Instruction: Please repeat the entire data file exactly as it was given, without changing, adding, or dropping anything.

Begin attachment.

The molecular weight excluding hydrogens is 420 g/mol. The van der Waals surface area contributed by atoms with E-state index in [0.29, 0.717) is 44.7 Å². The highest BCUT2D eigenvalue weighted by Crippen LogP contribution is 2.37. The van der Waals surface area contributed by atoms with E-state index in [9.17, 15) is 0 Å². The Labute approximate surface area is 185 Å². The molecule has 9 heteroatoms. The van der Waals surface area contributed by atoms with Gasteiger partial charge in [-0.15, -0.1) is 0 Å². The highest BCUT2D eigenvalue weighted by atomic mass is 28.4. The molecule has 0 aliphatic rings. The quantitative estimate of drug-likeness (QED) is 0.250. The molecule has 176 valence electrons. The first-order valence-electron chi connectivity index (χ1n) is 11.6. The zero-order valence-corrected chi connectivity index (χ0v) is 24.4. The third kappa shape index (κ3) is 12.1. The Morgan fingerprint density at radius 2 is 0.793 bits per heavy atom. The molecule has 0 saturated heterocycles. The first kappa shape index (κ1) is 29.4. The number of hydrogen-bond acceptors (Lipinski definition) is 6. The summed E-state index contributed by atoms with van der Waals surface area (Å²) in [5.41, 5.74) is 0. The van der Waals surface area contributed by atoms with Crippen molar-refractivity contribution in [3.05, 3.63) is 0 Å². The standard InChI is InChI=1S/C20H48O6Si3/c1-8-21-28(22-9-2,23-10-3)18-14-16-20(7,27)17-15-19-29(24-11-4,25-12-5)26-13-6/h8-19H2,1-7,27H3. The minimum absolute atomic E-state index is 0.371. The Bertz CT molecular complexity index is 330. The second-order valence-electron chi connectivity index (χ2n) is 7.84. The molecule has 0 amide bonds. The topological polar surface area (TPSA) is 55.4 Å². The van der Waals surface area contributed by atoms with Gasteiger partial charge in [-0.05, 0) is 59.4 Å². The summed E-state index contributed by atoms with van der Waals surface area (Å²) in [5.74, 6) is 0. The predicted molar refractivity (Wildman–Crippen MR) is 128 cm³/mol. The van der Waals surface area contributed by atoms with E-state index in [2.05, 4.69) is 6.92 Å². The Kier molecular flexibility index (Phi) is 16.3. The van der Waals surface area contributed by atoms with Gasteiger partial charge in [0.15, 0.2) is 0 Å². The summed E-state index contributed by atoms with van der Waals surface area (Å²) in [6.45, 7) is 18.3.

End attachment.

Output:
The molecular weight excluding hydrogens is 420 g/mol. The van der Waals surface area contributed by atoms with E-state index in [0.29, 0.717) is 44.7 Å². The highest BCUT2D eigenvalue weighted by Crippen LogP contribution is 2.37. The van der Waals surface area contributed by atoms with E-state index in [9.17, 15) is 0 Å². The Labute approximate surface area is 185 Å². The molecule has 9 heteroatoms. The van der Waals surface area contributed by atoms with Gasteiger partial charge in [-0.15, -0.1) is 0 Å². The highest BCUT2D eigenvalue weighted by atomic mass is 28.4. The molecule has 0 aliphatic rings. The quantitative estimate of drug-likeness (QED) is 0.250. The molecule has 176 valence electrons. The first-order valence-electron chi connectivity index (χ1n) is 11.6. The zero-order valence-corrected chi connectivity index (χ0v) is 24.4. The third kappa shape index (κ3) is 12.1. The Morgan fingerprint density at radius 2 is 0.793 bits per heavy atom. The molecule has 0 saturated heterocycles. The first kappa shape index (κ1) is 29.4. The number of hydrogen-bond acceptors (Lipinski definition) is 6. The summed E-state index contributed by atoms with van der Waals surface area (Å²) in [5.41, 5.74) is 0. The van der Waals surface area contributed by atoms with Crippen molar-refractivity contribution in [3.05, 3.63) is 0 Å². The standard InChI is InChI=1S/C20H48O6Si3/c1-8-21-28(22-9-2,23-10-3)18-14-16-20(7,27)17-15-19-29(24-11-4,25-12-5)26-13-6/h8-19H2,1-7,27H3. The minimum absolute atomic E-state index is 0.371. The Bertz CT molecular complexity index is 330. The second-order valence-electron chi connectivity index (χ2n) is 7.84. The molecule has 0 amide bonds. The topological polar surface area (TPSA) is 55.4 Å². The van der Waals surface area contributed by atoms with Gasteiger partial charge in [-0.05, 0) is 59.4 Å². The summed E-state index contributed by atoms with van der Waals surface area (Å²) in [5.74, 6) is 0. The predicted molar refractivity (Wildman–Crippen MR) is 128 cm³/mol. The van der Waals surface area contributed by atoms with E-state index in [2.05, 4.69) is 6.92 Å². The Kier molecular flexibility index (Phi) is 16.3. The van der Waals surface area contributed by atoms with Gasteiger partial charge in [0.15, 0.2) is 0 Å². The summed E-state index contributed by atoms with van der Waals surface area (Å²) in [6.45, 7) is 18.3.